In a semi-digital embodiment according to FIG. 5, the outputs of the delay lines 51 are converted into digital words by the plurality of Analog to Digital Converters 52. Said digital words, that represent a given neighborhood of the input signal are fed into a digital processor 53. Said digital processor is equipped with all the registers, data busses, adders/subtractors, multipliers/dividers, as well as timing generators and appropriate commands--either in software or in hardware, so as it is capable of computing the output of a non causal feedback AGC model non iteratively, as an explicit function of the input signal only.
The execution of this function requires only the four basic arithmetic operations and can be performed by most of the existing digital processors, such as the TMS-320/C30, manufactured by Texas Instruments Inc. Alternatively, the computations involved can be carried out by a Central Processing Unit (CPU) of any general-purpose host computer, such as the IBM/PC or alike. In the semi digital embodiment, the processor output is finally converted back into an analog signal by the Digital to Analog Converter (DAC) 54 of FIG. 5.
In a fully digital embodiment of the present invention according to FIG. 6, the input signal is sampled and converted into a sequence of digital words by the Analog to Digital Converter (ADC) 61, said words are fed into a plurality of digital shift registers, or memory buffers, 62. The outputs of the shift registers/memory buffers are fed into a digital processor 63, said processor computes the output of the non causal feedback AGC model non iteratively, as an explicit function of the input samples only.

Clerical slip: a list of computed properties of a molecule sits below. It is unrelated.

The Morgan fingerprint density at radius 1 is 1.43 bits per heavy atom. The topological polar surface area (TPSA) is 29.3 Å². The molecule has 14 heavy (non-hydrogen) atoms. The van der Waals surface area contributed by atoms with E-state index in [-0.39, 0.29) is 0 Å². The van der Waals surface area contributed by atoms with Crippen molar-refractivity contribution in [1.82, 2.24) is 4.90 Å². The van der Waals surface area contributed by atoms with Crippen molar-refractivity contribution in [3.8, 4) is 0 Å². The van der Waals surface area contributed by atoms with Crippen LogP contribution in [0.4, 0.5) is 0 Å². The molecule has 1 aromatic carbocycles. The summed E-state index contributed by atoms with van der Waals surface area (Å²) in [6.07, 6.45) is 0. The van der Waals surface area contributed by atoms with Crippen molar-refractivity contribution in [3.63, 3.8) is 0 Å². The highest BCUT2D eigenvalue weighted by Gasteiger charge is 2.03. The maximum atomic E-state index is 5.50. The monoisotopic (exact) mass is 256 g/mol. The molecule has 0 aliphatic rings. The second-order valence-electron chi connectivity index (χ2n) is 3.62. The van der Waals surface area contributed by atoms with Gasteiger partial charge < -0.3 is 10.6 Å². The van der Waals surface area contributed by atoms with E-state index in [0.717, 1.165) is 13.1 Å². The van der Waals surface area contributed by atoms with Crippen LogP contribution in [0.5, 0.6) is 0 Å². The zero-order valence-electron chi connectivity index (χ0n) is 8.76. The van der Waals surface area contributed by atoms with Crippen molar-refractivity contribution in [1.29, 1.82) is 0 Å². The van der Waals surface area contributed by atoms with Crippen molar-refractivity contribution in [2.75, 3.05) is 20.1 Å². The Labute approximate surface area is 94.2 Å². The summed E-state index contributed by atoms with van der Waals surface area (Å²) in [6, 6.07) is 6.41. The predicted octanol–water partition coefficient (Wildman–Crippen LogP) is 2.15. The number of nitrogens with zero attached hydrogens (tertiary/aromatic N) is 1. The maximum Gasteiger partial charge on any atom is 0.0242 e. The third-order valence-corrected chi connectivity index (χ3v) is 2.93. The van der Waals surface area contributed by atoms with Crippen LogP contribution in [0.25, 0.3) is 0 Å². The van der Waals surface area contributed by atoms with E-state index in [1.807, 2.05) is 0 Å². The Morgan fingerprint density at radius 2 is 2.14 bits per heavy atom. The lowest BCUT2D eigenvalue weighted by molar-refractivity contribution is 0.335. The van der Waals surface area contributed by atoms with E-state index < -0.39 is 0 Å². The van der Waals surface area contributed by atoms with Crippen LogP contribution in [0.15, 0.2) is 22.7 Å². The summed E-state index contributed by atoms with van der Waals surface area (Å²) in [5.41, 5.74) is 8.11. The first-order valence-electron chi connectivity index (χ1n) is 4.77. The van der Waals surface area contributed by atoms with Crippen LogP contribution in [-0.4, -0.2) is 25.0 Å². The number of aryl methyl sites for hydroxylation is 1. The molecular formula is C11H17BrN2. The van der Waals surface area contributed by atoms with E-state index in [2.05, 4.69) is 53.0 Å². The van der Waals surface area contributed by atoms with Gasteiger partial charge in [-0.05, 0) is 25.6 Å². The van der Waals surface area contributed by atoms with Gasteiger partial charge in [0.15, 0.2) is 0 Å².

In order to demonstrate the performance of the present equalization-enhancement device in a quantitative manner, a synthetic unidimensional stair-case input signal have been processed by an exact computer model of the equalizer-enhancer. The input signal is Graph 71 in FIG. 7. It consists of a series of 110 samples whose intensities are arranged in ten equal steps of 0.1 Volts each, covering together the range between 0 Volts and 1 Volt, and evenly spaced along the line of samples. The response of the filter to this input signal is given in Graph 72 of FIG. 7. It consists of a series of horizontal flat zones, separated by a series of transitional zones. Each of the transitional zones is a doublet, composed of a negative peak followed by a positive peak. The flat zones are the filter responses to the corresponding horizontal segments of the input signal. The doublets of negative and positive peaks are the device responses to the corresponding transitions that separate between the stairs of the input signal.